Tuesday, December 16, 2008

The Paradox of Christmas

I was reading Orthodox Father Stephen's blog, Glory to God for all Things, particularly his post on Living the Paradox.

This time of year really brings into high relief, the idea of paradox. Christ is God. God came to earth. Yet, God was born of a woman, in worldly disgrace and poverty. We celebrate His birth with joy. Yet, the Holy Season often highlights to us our own lack of joy. The overabundance, both of joy, and of material things that surround us this time of year, shows to us our own physical and emotional poverty.

The temptation to depression in the midst of all this paradox can be overwhelming. And yet, perhaps that is part of the Divine message. We try so hard to find, and give joy during the season of Christ's Incarnation, because we as human beings can not find that joy alone.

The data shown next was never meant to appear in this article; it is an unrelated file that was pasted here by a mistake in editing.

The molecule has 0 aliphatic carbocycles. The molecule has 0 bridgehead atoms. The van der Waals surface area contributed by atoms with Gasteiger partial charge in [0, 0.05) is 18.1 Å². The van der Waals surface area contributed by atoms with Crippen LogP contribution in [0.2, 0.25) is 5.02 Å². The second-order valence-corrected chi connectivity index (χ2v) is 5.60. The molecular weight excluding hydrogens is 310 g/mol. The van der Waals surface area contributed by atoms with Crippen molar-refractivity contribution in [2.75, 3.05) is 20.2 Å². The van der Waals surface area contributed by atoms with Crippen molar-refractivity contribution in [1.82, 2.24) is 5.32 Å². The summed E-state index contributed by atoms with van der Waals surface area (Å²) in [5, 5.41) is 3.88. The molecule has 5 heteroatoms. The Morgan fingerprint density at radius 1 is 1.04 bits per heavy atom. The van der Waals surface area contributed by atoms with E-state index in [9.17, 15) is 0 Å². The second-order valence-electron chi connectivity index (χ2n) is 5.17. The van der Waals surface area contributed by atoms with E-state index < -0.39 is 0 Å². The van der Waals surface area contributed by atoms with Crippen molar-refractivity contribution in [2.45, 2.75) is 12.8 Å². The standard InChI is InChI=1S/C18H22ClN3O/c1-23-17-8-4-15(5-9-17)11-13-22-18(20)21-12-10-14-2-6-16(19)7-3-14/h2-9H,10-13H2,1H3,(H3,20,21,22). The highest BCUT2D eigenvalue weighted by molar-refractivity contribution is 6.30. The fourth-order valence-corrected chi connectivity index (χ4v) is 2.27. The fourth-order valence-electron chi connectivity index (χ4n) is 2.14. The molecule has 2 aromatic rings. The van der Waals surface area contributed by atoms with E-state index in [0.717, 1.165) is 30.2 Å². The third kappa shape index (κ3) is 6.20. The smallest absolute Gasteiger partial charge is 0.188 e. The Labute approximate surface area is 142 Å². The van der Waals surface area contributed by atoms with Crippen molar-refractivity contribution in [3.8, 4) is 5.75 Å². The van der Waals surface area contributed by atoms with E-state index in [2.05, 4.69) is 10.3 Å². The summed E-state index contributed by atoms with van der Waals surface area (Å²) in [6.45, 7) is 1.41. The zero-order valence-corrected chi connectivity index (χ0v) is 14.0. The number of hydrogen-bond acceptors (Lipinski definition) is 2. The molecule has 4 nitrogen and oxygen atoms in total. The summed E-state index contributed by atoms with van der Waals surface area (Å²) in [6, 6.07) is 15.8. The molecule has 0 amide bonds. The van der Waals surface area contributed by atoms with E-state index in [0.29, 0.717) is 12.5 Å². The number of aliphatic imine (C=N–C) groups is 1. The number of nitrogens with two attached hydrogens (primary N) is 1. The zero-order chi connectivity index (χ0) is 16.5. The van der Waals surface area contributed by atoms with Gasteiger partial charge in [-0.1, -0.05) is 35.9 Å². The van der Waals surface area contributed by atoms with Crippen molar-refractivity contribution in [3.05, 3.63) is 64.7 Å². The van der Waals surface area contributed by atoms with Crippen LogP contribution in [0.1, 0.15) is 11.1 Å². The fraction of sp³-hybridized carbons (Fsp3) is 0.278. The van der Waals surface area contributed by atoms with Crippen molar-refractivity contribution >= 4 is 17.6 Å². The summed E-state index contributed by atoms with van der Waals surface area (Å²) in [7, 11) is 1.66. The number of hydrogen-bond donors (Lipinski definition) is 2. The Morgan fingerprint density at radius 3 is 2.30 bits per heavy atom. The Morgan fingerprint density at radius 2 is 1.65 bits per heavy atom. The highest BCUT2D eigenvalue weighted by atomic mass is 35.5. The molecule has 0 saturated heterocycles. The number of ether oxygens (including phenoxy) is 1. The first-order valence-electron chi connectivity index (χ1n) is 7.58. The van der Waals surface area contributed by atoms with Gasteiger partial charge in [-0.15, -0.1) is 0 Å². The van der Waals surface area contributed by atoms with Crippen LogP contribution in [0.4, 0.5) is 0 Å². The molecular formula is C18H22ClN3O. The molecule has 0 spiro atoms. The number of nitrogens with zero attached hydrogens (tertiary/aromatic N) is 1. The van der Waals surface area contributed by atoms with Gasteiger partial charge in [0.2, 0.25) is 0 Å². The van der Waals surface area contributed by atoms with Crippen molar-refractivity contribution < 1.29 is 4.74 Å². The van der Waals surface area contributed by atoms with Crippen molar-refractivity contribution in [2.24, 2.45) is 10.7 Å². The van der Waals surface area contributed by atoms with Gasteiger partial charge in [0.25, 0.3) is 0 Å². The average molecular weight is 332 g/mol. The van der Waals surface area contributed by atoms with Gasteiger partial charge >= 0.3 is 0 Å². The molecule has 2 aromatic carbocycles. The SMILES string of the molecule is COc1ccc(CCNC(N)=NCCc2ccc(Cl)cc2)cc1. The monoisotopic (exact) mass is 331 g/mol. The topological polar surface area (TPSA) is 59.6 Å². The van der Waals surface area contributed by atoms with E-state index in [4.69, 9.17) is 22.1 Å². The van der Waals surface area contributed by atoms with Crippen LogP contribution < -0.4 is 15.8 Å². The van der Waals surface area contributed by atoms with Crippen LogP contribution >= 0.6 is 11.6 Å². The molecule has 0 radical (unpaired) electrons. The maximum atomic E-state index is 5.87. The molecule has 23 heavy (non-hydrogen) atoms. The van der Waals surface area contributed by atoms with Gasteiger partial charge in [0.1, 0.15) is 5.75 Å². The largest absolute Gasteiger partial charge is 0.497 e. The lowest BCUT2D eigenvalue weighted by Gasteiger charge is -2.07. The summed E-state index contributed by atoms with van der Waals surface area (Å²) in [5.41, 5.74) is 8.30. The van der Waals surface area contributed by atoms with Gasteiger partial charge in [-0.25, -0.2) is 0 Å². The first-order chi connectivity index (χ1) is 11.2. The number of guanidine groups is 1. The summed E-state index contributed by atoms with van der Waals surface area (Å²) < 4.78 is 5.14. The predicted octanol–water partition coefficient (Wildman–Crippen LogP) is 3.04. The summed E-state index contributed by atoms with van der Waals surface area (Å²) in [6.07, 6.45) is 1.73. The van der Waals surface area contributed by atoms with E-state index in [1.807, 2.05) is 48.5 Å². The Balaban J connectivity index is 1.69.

Rather than let the material and temperamental opulence that is so overwhelming this time of year send you to a place of despair, let it bring you to a place of recognition of your own spiritual poverty.

Jesus' message is one of paradox. "Blessed are the poor in spirit, for theirs is the kingdom of Heaven." The poor in spirit are those who fully recognize and embrace their own spiritual poverty and, thus, their need for God. When we find ourselves realizing that our lives do not live up to the holiday hype, that is when we need to call out to God. Call out to our God who came to earth as an infant conceived out of wedlock in abject poverty.

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Dymphna's favorite quotes

"Slavery ended in medieval Europe only because the church extended its sacraments to all slaves and then managed to impose a ban on the enslavement of Christians (and of Jews). Within the context of medieval Europe, that prohibition was effectively a rule of universal abolition. "— Rodney Stark

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